FTX founder and ex-CEO Sam Bankman-Fried was convicted on all counts Thursday after the jury deliberated for a mere few hours. The charges carry a potential sentence of over 100 years, yet it is unclear how much time he will serve.
Last month, Michael Lewis – the author of "Going Infinite: The Rise and Fall of New Tycoon" – appeared on CBS’ "60 Minutes" Sunday to discuss his book and Bankman-Fried’s state of mind ahead of the trial. CBS’ Jon Wertheim asked Lewis, who met with Bankman-Fried over 100 times in a two-year period for the book, what the 31-year-old fears the most about prison.
"Not having the internet," Lewis said. "Now that sounds crazy, but I do think that if he had the internet, he could survive jail forever. Without having a constant stream of information to react to – I think he may go mad."
"If you gave Sam Bankman-Fried a choice (this is quite serious) of living in a $39 million penthouse in the Bahamas without the internet, or the Metropolitan Detention Center in Brooklyn with the internet, there’s no question in my mind he’d take the jail," Lewis added.
Bankman-Fried’s cryptocurrency exchange FTX imploded last year, falling from being the second-largest crypto exchange in the world valued at an estimated $32 billion to entering bankruptcy in November 2022. Part of its demise was linked to the so-called "crypto winter" after Bitcoin fell below the $16,000 level, it has since rebounded.
FTX’s collapse occurred as it was hit with a rush of withdrawals amid reports it had commingled funds with its sister hedge fund, Alameda Research, to cover the hedge fund’s losses. Alameda was run by Bankman-Fried’s top deputy and ex-girlfriend Caroline Ellison, who pleaded guilty to wire fraud and conspiracy last year and was a key witness against Bankman-Fried, testifying that he instructed her to commit fraud.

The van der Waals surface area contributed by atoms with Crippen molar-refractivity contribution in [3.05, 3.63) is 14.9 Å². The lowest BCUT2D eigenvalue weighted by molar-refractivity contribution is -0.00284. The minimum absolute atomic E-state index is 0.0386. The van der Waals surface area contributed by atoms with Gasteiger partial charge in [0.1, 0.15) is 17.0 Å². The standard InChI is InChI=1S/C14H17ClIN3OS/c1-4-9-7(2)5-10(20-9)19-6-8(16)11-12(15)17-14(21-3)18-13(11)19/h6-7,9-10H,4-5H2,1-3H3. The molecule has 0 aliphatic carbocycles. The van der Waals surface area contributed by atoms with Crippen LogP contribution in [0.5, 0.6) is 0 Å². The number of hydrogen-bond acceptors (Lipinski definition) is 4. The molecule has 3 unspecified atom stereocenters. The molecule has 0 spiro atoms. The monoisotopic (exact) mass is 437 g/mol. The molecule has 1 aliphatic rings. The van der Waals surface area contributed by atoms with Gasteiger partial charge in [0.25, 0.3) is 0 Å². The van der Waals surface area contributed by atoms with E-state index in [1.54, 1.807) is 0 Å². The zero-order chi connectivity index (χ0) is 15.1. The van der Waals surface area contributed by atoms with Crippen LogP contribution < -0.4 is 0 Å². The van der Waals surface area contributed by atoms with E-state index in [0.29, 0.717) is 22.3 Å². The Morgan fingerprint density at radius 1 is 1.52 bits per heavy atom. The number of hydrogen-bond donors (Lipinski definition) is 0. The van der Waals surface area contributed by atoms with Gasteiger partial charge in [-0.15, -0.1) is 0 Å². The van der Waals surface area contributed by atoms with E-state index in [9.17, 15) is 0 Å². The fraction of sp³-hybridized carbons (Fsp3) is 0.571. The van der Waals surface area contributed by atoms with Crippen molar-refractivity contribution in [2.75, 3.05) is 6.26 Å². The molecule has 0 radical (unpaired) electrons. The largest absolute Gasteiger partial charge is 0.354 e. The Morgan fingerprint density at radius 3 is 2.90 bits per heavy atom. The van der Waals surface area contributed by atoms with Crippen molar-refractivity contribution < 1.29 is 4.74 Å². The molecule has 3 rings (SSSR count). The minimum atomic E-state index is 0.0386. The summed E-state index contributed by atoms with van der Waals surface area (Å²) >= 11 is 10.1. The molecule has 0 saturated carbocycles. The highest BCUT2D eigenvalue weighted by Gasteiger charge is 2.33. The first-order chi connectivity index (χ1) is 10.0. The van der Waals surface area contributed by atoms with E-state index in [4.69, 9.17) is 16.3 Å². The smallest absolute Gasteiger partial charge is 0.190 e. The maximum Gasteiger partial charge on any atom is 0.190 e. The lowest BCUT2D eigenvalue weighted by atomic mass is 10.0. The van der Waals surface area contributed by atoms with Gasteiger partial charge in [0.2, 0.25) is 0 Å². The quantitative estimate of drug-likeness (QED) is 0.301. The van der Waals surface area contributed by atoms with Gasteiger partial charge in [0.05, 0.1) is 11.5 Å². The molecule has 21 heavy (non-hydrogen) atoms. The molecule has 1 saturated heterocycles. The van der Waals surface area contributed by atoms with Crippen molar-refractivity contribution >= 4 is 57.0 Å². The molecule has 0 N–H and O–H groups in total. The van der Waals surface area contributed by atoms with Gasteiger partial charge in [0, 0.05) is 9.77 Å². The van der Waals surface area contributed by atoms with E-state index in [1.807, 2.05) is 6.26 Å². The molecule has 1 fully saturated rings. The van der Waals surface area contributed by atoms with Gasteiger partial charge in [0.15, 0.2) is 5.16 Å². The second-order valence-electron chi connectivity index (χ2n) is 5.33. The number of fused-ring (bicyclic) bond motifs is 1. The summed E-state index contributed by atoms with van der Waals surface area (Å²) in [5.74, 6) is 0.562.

Prosecutors alleged that Bankman-Fried had attempted to intimidate Ellison by sharing her writings with journalists.
Customers of the crypto exchange lost billions of dollars amid the collapse, and current FTX CEO John Ray III, who was brought in to replace Bankman-Fried following the firm’s collapse, has been working to claw back those funds. Retail investors who put money into FTX may not see the recovery of their investments as the bankruptcy process continues to play out.
The collapse of FTX also left creditors ranging from Amazon Web Services to Jimmy Buffett’s Margaritaville Resort in the Bahamas hanging in the lurch.
Ray, who previously oversaw the bankruptcy of scandal-plagued energy firm Enron in 2001, slammed Bankman-Fried’s management of the firm writing in bankruptcy filings last November, "Never in my career have I seen such a complete failure of corporate controls and such a complete absence of trustworthy financial information as occurred here."
Among the examples of Bankman-Fried’s mismanagement noted by Ray were the use of emoji approvals for employee payments, the lack of a comprehensive list of bank accounts or a full roster of employees, plus the use of corporate funds to buy homes and personal items.
Bankman-Fried has previously acknowledged that he should have "stress tested more rigorously" but has denied mishandling or stealing funds. He maintained that position during his trial.
Bankman-Fried was first arrested in the Bahamas, where FTX International was based, before being extradited to the U.S. in December. Federal prosecutors in Manhattan have accused Bankman-Fried of misleading investors and lenders, and stealing billions of dollars in customer funds to buy real estate, make political contributions, and make up for losses at Alameda.
He was released on $250 million bail and remained on house arrest for several months at the California home of his parents, Joseph Bankman and Barbara Fried, before U.S. District Judge Lewis Kaplan revoked his bond in August over prosecutors' claims the former CEO attempted to tamper with at least one witness.
Bankman-Fried pleaded not guilty to all the charges against him, but members of his inner circle — four former FTX and Alameda executives — have all pleaded guilty to crimes connected to the companies' downfalls and testified against him in the trial after agreeing to cooperate with the government.
FOX Business’ Breck Dumas, Chris Pandolfo and Danielle Wallace contributed to this report.